"DEMOCRACY IS like a streetcar," said Recep Tayyip Erdogan when he was the mayor of Istanbul in the 1990s. "When you come to your stop, you get off."
Erdogan got off the democracy streetcar quite a few stops back. As the leader of an Islamist political party, the AKP, Erdogan was careful to demonstrate a commitment to democratic norms when he first won office as prime minister in 2003. But the more entrenched his power has grown — the AKP won general elections in in 2007 and 2011, and Erdogan was chosen as president in 2014 — the further those democratic norms have receded.
Supporters of Turkey's authoritarian ruler, Recep Tayyip Erdogan, celebrate the defeat of an attempted military coup. But Erdogan's victory has triggered a massive government purge, with tens of thousands of military officers, police, educators, and judges under arrest or expelled from their posts.
With the collapse of the attempted military coup last weekend, they are now receding even further. Turkish newspapers hailed the suppression of the revolt as "Democracy's Victory." It was anything but.
Erdogan's crackdown has been swift and ruthless. The botched coup, he gloated, was "a gift from God" that would free him "to cleanse our army." The "cleansing" began immediately, and went far beyond the military officers who had sought to force him from power.
Lists of people to be purged, it is now clear, had been compiled by Erdogan loyalists in advance. Within 48 hours, at least 35,000 individuals were rounded up or dismissed from their positions. Among those expelled: more than 6,000 soldiers, 9,000 police officers, and 1,500 Finance Ministry staffers. Thirty regional governors and more than 50 high-ranking civil servants were also fired. On Tuesday, more than 15,000 education ministry personnel were sacked, along with 1,577 university deans. Especially ominous was the rapid arrest of nearly 3,000 judges and prosecutors, including two justices of the country's highest court.
Little remains of democratic liberty, the rule of law, or political checks and balances in Turkey. Even before the uprising, the country was well on its way to becoming a full-blown Islamist autocracy. In its latest global survey, Freedom House rated Turkey only "partly free," citing the government's "intense harassment of opposition members and media outlets" and the "violence and intimidation" faced by opposition parties. According to another watchdog organization, the Committee to Protect Journalists, Turkey imprisons more journalists than any nation on earth. Publicly expressing an opinion deemed "insulting" to Erdogan is a felony in Turkey, one for which even a high school boy and a former Miss Turkey have been arrested.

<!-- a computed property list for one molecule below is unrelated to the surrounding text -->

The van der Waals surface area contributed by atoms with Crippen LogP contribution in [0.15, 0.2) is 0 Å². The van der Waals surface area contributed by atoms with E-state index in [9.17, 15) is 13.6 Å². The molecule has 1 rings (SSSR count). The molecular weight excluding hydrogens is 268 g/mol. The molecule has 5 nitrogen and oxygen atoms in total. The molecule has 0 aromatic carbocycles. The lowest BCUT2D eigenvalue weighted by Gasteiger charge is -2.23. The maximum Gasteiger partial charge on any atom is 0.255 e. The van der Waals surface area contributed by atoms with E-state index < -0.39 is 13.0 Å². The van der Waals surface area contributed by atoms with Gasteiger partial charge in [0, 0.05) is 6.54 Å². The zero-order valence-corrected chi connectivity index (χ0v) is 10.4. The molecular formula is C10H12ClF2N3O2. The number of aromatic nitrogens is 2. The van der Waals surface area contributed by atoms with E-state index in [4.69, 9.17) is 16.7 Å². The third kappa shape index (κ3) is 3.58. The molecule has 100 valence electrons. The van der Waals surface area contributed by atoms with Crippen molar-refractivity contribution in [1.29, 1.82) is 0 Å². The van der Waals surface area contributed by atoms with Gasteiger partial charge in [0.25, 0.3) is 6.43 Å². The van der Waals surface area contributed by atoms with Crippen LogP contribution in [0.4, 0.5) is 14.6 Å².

In a prescient post four months ago, the American Enterprise Institute's Michael Rubin speculated that Turkey was ripe for a coup. He cited the spreading sense that Erdogan, more paranoid than ever, was out of control. "He is imprisoning opponents, seizing newspapers left and right, and building palaces at the rate of a mad sultan or aspiring caliph," Rubin wrote. Even Erdoğan's "most ardent foreign apologists" were coming to recognize "the depth of his descent into madness and autocracy."
Turkish papers headlined the suppression of the revolt as "Democracy's Victory." It was anything but.
Thuggish megalomaniacs are not a new problem in the Middle East — think of Saddam Hussein or Bashar al-Assad — but Turkey is a member of NATO. There is no room in the Western alliance for an Islamist dictatorship, yet increasingly that seems to be where Erdogan is determined to drive Turkey. Jihadist sentiment in the country is on the rise, fueled by Erdogan's promotion of Sunni Islamism in public schools. His government supports Hamas and regularly cooperates with ISIS. In the words of one analyst, Efraim Inbar of the Begin-Sadat Center for Strategic Studies, Erdogan's Turkey is a "Trojan horse" that undermines NATO and can no longer be trusted as an American ally.
Washington and NATO aren't about to unilaterally dump Turkey. During the coup, the White House issued a formal statement professing "unwavering support" for the "democratically elected civilian government" in Ankara. But Erdogan's sweeping crackdown has alarmed Western leaders. Secretary of State John Kerry issued a veiled reminder that non-democratic regimes are not eligible for NATO membership. His spokesman pointedly added that "it's too soon to say that [Turkey's] membership is at risk" — implying thereby that it may not be too soon.
Americans tend to assume that the only good military coup is a failed military coup. But Turks might have been better off if last week's coup had succeeded. Erdogan, already a dangerous strongman, is now more unfettered than ever. That is bad news for Turkey, and for us.
(Jeff Jacoby is a columnist for The Boston Globe).
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